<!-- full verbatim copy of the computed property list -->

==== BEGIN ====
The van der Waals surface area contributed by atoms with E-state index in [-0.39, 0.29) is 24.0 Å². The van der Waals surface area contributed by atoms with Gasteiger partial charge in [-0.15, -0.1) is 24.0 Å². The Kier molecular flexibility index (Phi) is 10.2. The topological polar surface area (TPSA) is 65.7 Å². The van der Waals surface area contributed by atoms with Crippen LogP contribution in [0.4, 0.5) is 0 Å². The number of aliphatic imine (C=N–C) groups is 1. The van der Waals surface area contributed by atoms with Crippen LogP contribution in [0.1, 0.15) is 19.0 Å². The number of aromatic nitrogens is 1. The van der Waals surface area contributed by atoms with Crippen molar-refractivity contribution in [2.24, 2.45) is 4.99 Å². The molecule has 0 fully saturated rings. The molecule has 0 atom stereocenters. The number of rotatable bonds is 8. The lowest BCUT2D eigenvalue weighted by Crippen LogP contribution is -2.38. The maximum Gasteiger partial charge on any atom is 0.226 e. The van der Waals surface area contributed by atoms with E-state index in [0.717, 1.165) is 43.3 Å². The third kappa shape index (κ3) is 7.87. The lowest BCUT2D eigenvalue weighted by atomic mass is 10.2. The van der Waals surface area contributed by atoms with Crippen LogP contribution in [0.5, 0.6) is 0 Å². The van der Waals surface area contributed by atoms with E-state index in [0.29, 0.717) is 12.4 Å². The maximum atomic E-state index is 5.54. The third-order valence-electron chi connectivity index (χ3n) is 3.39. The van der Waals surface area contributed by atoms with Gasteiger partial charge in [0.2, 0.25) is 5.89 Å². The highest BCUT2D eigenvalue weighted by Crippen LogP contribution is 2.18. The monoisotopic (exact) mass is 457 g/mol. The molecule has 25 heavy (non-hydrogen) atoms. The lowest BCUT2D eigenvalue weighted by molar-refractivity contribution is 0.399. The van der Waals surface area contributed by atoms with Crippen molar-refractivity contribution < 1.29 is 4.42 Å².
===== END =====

The van der Waals surface area contributed by atoms with E-state index in [-0.39, 0.29) is 24.0 Å². The van der Waals surface area contributed by atoms with Gasteiger partial charge in [-0.15, -0.1) is 24.0 Å². The Kier molecular flexibility index (Phi) is 10.2. The topological polar surface area (TPSA) is 65.7 Å². The van der Waals surface area contributed by atoms with Crippen LogP contribution in [0.4, 0.5) is 0 Å². The number of aliphatic imine (C=N–C) groups is 1. The van der Waals surface area contributed by atoms with Crippen LogP contribution in [0.1, 0.15) is 19.0 Å². The number of aromatic nitrogens is 1. The van der Waals surface area contributed by atoms with Crippen molar-refractivity contribution in [2.24, 2.45) is 4.99 Å². The molecule has 0 fully saturated rings. The molecule has 0 atom stereocenters. The number of rotatable bonds is 8. The lowest BCUT2D eigenvalue weighted by Crippen LogP contribution is -2.38. The maximum Gasteiger partial charge on any atom is 0.226 e. The van der Waals surface area contributed by atoms with E-state index in [0.717, 1.165) is 43.3 Å². The third kappa shape index (κ3) is 7.87. The lowest BCUT2D eigenvalue weighted by atomic mass is 10.2. The van der Waals surface area contributed by atoms with Crippen LogP contribution in [0.5, 0.6) is 0 Å². The van der Waals surface area contributed by atoms with E-state index in [0.29, 0.717) is 12.4 Å². The maximum atomic E-state index is 5.54. The third-order valence-electron chi connectivity index (χ3n) is 3.39. The van der Waals surface area contributed by atoms with Gasteiger partial charge in [0.2, 0.25) is 5.89 Å². The highest BCUT2D eigenvalue weighted by Crippen LogP contribution is 2.18. The monoisotopic (exact) mass is 457 g/mol. The molecule has 25 heavy (non-hydrogen) atoms. The lowest BCUT2D eigenvalue weighted by molar-refractivity contribution is 0.399. The van der Waals surface area contributed by atoms with Crippen molar-refractivity contribution < 1.29 is 4.42 Å².